It was centrally involved in the defeat of the British Raj, with Gandhi leading the way. And the Soviet Union went under the waves with hardly any violence being used. And by the way, that included nonviolence at the top. One of the most astonishing things was Mikhail Gorbachev’s willingness to let the Soviet Union go without unleashing the violence at his disposal.
And then, of course, the civil rights movement, and a whole string of democratic nonviolent revolutions at the end of the twentieth century, starting in Southern Europe in Greece, Spain, Portugal, jumping over to Asia, Philippines, South Korea.
So there really is a counter-story to the dominant narrative of the twentieth century–the shocking and unbelievable expansion of the use of violence. But this sort of subterranean stream of nonviolence was also present. The fall of the British Empire, the fall of the Soviet Empire–these are not the small change of history. These are serious events.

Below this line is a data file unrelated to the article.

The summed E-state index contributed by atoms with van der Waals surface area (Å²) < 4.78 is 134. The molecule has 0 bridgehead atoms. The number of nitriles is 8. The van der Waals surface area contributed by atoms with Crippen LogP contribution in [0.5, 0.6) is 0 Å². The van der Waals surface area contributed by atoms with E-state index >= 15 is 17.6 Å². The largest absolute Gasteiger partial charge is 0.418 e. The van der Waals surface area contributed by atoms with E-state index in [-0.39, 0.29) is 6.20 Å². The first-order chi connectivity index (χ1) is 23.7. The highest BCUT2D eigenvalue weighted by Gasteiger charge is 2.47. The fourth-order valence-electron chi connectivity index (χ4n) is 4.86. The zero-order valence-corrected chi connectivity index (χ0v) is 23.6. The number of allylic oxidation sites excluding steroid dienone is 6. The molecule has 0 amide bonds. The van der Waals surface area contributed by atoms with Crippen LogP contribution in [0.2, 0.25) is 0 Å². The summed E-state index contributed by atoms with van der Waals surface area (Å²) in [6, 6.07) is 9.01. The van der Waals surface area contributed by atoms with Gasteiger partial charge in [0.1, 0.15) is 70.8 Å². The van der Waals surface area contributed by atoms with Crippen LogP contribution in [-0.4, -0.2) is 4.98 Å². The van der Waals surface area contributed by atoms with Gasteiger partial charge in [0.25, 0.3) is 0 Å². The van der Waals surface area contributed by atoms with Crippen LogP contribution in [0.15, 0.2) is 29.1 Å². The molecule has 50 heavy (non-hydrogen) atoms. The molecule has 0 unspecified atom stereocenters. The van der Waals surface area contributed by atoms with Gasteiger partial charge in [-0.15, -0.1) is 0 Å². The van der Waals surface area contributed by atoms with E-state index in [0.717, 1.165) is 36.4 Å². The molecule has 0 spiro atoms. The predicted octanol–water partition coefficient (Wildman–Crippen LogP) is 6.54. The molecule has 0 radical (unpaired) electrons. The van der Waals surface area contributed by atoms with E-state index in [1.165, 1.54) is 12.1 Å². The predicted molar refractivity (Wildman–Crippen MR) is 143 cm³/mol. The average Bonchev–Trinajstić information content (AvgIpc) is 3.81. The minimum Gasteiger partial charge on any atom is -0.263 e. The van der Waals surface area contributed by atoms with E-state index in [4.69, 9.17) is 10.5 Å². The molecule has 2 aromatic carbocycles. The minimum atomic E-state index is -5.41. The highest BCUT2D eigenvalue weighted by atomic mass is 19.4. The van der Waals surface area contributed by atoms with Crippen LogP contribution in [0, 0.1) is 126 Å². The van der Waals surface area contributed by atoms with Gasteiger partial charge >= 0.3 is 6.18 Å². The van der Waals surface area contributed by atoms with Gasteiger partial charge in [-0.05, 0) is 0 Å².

The people suffering segregation in the South had no other weapons. They had no money. They didn’t have much education. They were a tiny minority of the population, and only a tiny minority of that minority was involved in a nonviolent revolution. And yet they believed there was much power in it. It came out of the refuge of the church. The mass meetings there substituted for all the institutions that they really didn’t have. They didn’t have a newspaper. They didn’t have a theater. They didn’t have any deliberative structure whatsoever. They developed nonviolence at a very special moment in history.
Jonathan, how do nuclear weapons fit into the history of nonviolence?